UK schools are now closed to most pupils as part of the latest lockdown, and the children's commissioner for England has called on companies to "step up" with lots of children needing access to remote learning.
And speaking to BBC Radio 4's Today programme, Labour leader Sir Keir Starmer added: "We're asking people to endure very tough restrictions. And there has to be the other side of that contract.
"Everybody needs to try and make this work. And that includes the companies that can take away the charging for data. It's a serious situation."
Asked about the issue this week during a Downing Street press conference, Prime Minister Boris Johnson commented: "We are looking at... the potential costs to parents of online teaching, and we're going to do our best to support them in any way that we can and to work with the internet companies."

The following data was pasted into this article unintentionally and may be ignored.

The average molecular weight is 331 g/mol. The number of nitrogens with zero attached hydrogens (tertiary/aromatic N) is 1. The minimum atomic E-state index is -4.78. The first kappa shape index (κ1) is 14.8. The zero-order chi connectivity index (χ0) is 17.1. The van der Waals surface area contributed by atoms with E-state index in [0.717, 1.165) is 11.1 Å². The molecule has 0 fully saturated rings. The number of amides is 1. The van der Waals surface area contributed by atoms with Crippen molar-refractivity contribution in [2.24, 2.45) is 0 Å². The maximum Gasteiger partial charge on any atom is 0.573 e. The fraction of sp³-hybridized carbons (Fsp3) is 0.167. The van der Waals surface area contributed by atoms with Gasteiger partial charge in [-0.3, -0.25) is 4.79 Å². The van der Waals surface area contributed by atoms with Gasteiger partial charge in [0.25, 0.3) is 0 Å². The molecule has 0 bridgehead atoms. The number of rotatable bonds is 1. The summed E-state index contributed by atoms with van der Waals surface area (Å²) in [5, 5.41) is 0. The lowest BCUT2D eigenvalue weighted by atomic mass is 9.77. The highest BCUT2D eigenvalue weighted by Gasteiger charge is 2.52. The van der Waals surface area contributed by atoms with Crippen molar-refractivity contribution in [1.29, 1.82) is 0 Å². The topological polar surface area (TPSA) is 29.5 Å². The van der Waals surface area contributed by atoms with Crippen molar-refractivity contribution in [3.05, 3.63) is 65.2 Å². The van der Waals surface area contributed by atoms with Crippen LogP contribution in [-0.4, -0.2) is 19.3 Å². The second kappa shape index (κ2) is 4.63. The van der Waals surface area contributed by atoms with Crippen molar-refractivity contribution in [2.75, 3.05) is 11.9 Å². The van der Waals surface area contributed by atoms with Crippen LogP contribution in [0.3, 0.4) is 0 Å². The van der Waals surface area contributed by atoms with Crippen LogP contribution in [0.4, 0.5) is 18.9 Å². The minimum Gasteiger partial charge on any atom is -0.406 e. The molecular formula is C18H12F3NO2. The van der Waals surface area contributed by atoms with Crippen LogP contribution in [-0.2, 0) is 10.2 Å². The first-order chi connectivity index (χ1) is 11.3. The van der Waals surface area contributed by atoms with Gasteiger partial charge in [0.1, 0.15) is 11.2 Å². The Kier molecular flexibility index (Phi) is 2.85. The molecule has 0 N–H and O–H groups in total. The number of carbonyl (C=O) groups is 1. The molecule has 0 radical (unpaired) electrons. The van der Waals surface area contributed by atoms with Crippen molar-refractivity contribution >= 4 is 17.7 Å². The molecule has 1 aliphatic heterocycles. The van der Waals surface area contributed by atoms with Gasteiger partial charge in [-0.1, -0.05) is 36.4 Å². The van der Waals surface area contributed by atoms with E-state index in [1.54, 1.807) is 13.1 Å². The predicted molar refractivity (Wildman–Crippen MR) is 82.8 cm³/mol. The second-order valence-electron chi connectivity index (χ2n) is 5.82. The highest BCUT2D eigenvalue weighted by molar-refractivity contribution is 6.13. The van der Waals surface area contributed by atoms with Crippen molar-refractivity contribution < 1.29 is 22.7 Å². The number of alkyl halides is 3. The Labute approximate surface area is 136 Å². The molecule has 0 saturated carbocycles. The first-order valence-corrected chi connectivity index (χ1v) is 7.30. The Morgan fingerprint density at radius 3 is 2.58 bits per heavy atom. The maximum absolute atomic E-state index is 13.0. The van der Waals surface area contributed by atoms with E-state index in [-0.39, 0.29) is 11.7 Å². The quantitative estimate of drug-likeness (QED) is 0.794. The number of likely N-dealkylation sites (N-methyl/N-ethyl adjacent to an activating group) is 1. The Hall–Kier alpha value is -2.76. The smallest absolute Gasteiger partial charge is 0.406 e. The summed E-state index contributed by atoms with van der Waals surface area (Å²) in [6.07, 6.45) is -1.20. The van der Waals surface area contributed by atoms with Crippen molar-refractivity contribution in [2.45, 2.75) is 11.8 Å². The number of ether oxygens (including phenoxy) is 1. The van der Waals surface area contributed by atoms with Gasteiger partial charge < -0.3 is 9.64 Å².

Some disadvantaged pupils are dependent on pay-as-you-go or monthly phone subscriptions - which only come with a small data allowance - because their families are unable to afford or obtain a separate broadband connection.
However, many schools across the country are now using video-chat software - such as Zoom, Google Meet and Microsoft Teams - to stream classes and other activities.
These programmes can use a lot of data and work best with a fast and stable internet connection.
Meanwhile, other tools - including Class Dojo, Tapestry and Google Classroom - are also being used online to let students submit work and receive marks and feedback.
Now, Tech for UK - a coalition including the likes of EE, Three, Virgin Mobile, Tesco Mobile, Smarty and Sky Mobile - has suggested providers could "zero rate" edtech sites and apps, which means their data use would be deducted from a subscriber's monthly allowance.
An alternative has seen the government offer 4G wireless routers, while in November Vodafone provided 350,000 "free data" Sim cards to thousands of schools and colleges.
In October, O2 pledged to donate 10,000 devices and 12 months of free data to "vulnerable individuals", and BT has already removed all caps on home broadband plans.